New C.J. Schurter Elementary School vice principal and two new Grade 2 teachers always wanted to be teachers.
Vice principal Jodie McMahon (pronounced McMan) says she was a bit of a geek as a child, always forcing her siblings to play school. She was usually the teacher.
As a child, Jenna Trimming would shelve library books for fun. The librarian would give her old books. She brought those home to play school.
Asked why she became a teacher, Cara Haubrich (pronounced Habrik) says, “I always knew I wanted to growing up.”
Haubrich also played school often as a child.
McMahon isn’t new to the High Prairie School Division, but is new at C.J. Schurter Elementary School. Schurter is the Slave Lake public elementary school for Kindergarten to Grade 3.
McMahon was the vice principal at Kinuso School and now she holds the same position at CJS.
“It’s not my first rodeo,” says McMahon. “It’s my sixth year being vice principal. I’ve been from K to 12, and I’ve taught in a bachelor of ed.”
C.J. Schurter is McMahon’s eighth school. She has taught in Nova Scotia, Nunavut, Northwest Territories, and Alberta. The bachelor of education program she taught in was at Aurora College in the NWT.
McMahon went from teaching to teaching teachers to being a principal, “because I always wanted to keep on having a bigger and bigger impact,” she says.
“I grew up near the Bay of Fundy in Nova Scotia,” says McMahon. When she was 10 to 15 years old, she lived in Bolivia and Costa Rica. Her parents were missionaries.
McMahon studied in Nova Scotia. She did a bachelor of arts honours (BAH) in French and Spanish.
“I did my third year in France,” she says. “I barely made it.”
It was a French university. McMahon even took a Spanish class in French. Finances were also tight.
“My uncle gave me a jar of pennies,” she says. “And I worked as a nanny while I was there and I made it through.”
After her BAH, McMahon did a two year bachelor of education at Acadia University.
“Acadia had a big focus on inclusive education,” she says. “CJ has a lot of families from diverse cultures including our staff.”
In 2019, McMahon and her husband moved to the Lesser Slave Lake area after 17 years in the Northwest Territories. Their goal was for their children to be able to be in competitive sports, but COVID-19 intervened.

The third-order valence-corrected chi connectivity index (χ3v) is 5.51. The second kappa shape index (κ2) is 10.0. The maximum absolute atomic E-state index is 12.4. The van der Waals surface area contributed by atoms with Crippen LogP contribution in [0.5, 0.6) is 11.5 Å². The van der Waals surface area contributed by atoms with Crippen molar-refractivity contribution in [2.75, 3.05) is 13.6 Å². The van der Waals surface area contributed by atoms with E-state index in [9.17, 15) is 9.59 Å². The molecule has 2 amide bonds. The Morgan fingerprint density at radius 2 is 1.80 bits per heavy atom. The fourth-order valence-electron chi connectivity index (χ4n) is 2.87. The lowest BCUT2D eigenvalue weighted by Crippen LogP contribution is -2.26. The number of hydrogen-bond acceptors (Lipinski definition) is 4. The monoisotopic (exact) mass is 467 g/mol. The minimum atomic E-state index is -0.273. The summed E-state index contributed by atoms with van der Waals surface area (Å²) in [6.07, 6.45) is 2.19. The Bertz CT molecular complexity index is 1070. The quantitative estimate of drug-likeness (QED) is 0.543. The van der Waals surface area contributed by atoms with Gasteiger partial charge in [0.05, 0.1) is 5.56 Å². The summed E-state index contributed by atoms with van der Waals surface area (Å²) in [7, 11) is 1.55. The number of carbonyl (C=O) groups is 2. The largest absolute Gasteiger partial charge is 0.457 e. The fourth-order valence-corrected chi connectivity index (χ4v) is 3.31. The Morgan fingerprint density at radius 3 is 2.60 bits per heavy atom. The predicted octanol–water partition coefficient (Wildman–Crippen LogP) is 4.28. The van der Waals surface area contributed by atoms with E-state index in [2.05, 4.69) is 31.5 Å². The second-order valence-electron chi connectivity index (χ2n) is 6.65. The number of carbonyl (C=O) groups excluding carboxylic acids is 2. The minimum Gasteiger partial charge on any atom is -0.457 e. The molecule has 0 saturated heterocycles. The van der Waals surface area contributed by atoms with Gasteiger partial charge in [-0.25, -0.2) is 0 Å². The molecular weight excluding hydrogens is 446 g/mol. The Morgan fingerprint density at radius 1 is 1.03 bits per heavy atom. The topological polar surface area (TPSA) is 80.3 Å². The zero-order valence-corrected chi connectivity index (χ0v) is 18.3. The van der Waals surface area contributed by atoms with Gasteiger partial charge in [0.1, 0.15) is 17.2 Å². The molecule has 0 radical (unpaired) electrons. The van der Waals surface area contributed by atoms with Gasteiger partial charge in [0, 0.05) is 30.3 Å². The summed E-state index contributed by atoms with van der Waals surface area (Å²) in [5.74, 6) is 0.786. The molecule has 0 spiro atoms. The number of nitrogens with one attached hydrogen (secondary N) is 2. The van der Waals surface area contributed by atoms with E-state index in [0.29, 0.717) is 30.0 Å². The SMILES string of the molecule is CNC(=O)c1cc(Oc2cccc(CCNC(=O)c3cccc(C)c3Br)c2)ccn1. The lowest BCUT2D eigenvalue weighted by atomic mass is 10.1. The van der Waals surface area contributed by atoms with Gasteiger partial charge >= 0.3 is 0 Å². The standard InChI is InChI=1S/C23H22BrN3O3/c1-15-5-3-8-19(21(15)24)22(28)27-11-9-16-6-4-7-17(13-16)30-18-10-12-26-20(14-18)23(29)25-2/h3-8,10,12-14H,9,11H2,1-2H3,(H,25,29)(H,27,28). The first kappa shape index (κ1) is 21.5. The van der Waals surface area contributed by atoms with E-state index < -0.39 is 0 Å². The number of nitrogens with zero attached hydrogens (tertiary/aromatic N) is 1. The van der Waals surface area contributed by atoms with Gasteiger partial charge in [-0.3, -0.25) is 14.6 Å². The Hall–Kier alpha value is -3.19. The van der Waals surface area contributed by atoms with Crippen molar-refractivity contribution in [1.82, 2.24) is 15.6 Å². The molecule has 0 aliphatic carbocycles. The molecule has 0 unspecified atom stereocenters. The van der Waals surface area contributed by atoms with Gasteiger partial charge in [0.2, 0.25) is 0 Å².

They have a house on Lesser Slave Lake part way between Slave Lake and Kinuso.
Both Haubrich and Trimming graduated mid-COVID from the University of Alberta. They teach Grade 2 at Schurter. The two met briefly at university and are now roommates.
It is Haubrich’s first full year.
“I taught a half year at H.P. (Elementary) in High Prairie,” she says. “I actually did my final practicum at High Prairie.”
In the midst of COVID, Haubrich went straight from a practicum to a part-time teaching position. The transition was “insanity” she says. To go from textbook learning to being in charge of 25 students in a situation that no one expected.
Haubrich was born and raised in High Prairie. Her family also briefly moved to Drayton Valley. After high school, Haubrich moved to Edmonton to go to university.
Once university was finished, “I quickly got my butt back to this region,” said Haubrich.
Haubrich enjoys teaching Grade 2.
“They’re so happy and fun, and they’re a joy to be around,” she says.
Haubrich took a bit of extra time with her university because she was managing a curling club in Sherwood Park. She doesn’t curl.
Haubrich is engaged. Her fiance teaches at Kinuso School.
“I grew up in Leduc,” says Trimming.
Trimming didn’t just go into teaching because she enjoyed playing school as a child. Her younger sister is deaf. Through the years, she saw how teachers supported her and the impact they had.
She became a teacher, “so I could be that teacher for someone else,” she says.
Last year, Trimming took a teaching position in Joussard right out of university without every having come to the Lesser Slave Lake area. She almost had to live in an old hotel in High Prairie.
Before she became a teacher, Trimming worked in customer service. She much prefers teaching.
“I like watching them grow,” says Trimming about teaching in elementary. Also, in teaching “every day is different.”
Both Haubrich and Trimming have added or expanded projects at Schurter.
Haubrich has brought a STEM (Science Technology Engineering and Math) ‘collaborative challenge’ to the school. This is student led.
“It’s is very very fun cool teaching,” she says.
Trimming has been working to improved recycling at the schools.
Both Trimming and Haubrich are very excited that Slave Lake has a blue box system. In High Prairie, they had to sort their recycling.